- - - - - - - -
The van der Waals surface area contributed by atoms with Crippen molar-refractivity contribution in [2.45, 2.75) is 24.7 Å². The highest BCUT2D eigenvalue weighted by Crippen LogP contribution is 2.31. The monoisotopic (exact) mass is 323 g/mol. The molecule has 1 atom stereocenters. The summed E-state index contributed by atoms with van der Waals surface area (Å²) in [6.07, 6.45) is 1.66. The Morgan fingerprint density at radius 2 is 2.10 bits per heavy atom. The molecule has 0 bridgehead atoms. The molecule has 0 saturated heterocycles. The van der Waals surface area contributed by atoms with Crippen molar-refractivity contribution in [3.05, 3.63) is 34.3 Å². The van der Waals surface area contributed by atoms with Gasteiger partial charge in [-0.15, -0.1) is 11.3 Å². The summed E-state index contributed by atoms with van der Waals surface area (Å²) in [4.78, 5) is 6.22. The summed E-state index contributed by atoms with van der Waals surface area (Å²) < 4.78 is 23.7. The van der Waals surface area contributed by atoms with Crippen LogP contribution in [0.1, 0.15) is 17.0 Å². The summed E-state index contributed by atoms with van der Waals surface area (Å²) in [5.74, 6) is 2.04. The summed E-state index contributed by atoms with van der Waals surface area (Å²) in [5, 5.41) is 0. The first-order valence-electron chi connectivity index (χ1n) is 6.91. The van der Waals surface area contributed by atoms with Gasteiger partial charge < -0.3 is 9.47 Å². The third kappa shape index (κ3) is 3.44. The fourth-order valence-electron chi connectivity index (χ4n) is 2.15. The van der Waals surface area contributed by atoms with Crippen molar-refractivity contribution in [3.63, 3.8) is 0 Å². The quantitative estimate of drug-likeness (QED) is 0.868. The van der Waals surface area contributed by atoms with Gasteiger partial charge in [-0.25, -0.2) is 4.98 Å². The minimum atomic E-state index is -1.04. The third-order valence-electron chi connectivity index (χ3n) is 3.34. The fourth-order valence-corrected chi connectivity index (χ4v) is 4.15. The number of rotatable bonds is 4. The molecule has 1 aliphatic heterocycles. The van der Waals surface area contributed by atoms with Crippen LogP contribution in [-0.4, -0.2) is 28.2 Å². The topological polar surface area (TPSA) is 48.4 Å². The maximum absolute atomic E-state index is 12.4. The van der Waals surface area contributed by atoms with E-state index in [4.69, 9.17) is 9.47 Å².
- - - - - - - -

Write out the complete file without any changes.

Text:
The van der Waals surface area contributed by atoms with Crippen molar-refractivity contribution in [2.45, 2.75) is 24.7 Å². The highest BCUT2D eigenvalue weighted by Crippen LogP contribution is 2.31. The monoisotopic (exact) mass is 323 g/mol. The molecule has 1 atom stereocenters. The summed E-state index contributed by atoms with van der Waals surface area (Å²) in [6.07, 6.45) is 1.66. The Morgan fingerprint density at radius 2 is 2.10 bits per heavy atom. The molecule has 0 bridgehead atoms. The molecule has 0 saturated heterocycles. The van der Waals surface area contributed by atoms with Crippen molar-refractivity contribution in [3.05, 3.63) is 34.3 Å². The van der Waals surface area contributed by atoms with Gasteiger partial charge in [-0.15, -0.1) is 11.3 Å². The summed E-state index contributed by atoms with van der Waals surface area (Å²) in [4.78, 5) is 6.22. The summed E-state index contributed by atoms with van der Waals surface area (Å²) < 4.78 is 23.7. The van der Waals surface area contributed by atoms with Crippen LogP contribution in [0.1, 0.15) is 17.0 Å². The summed E-state index contributed by atoms with van der Waals surface area (Å²) in [5.74, 6) is 2.04. The summed E-state index contributed by atoms with van der Waals surface area (Å²) in [5, 5.41) is 0. The first-order valence-electron chi connectivity index (χ1n) is 6.91. The van der Waals surface area contributed by atoms with Gasteiger partial charge < -0.3 is 9.47 Å². The third kappa shape index (κ3) is 3.44. The fourth-order valence-electron chi connectivity index (χ4n) is 2.15. The van der Waals surface area contributed by atoms with Crippen molar-refractivity contribution in [3.63, 3.8) is 0 Å². The quantitative estimate of drug-likeness (QED) is 0.868. The van der Waals surface area contributed by atoms with Gasteiger partial charge in [-0.25, -0.2) is 4.98 Å². The minimum atomic E-state index is -1.04. The third-order valence-electron chi connectivity index (χ3n) is 3.34. The fourth-order valence-corrected chi connectivity index (χ4v) is 4.15. The number of rotatable bonds is 4. The molecule has 1 aliphatic heterocycles. The van der Waals surface area contributed by atoms with Crippen LogP contribution in [-0.4, -0.2) is 28.2 Å². The topological polar surface area (TPSA) is 48.4 Å². The maximum absolute atomic E-state index is 12.4. The van der Waals surface area contributed by atoms with E-state index in [4.69, 9.17) is 9.47 Å².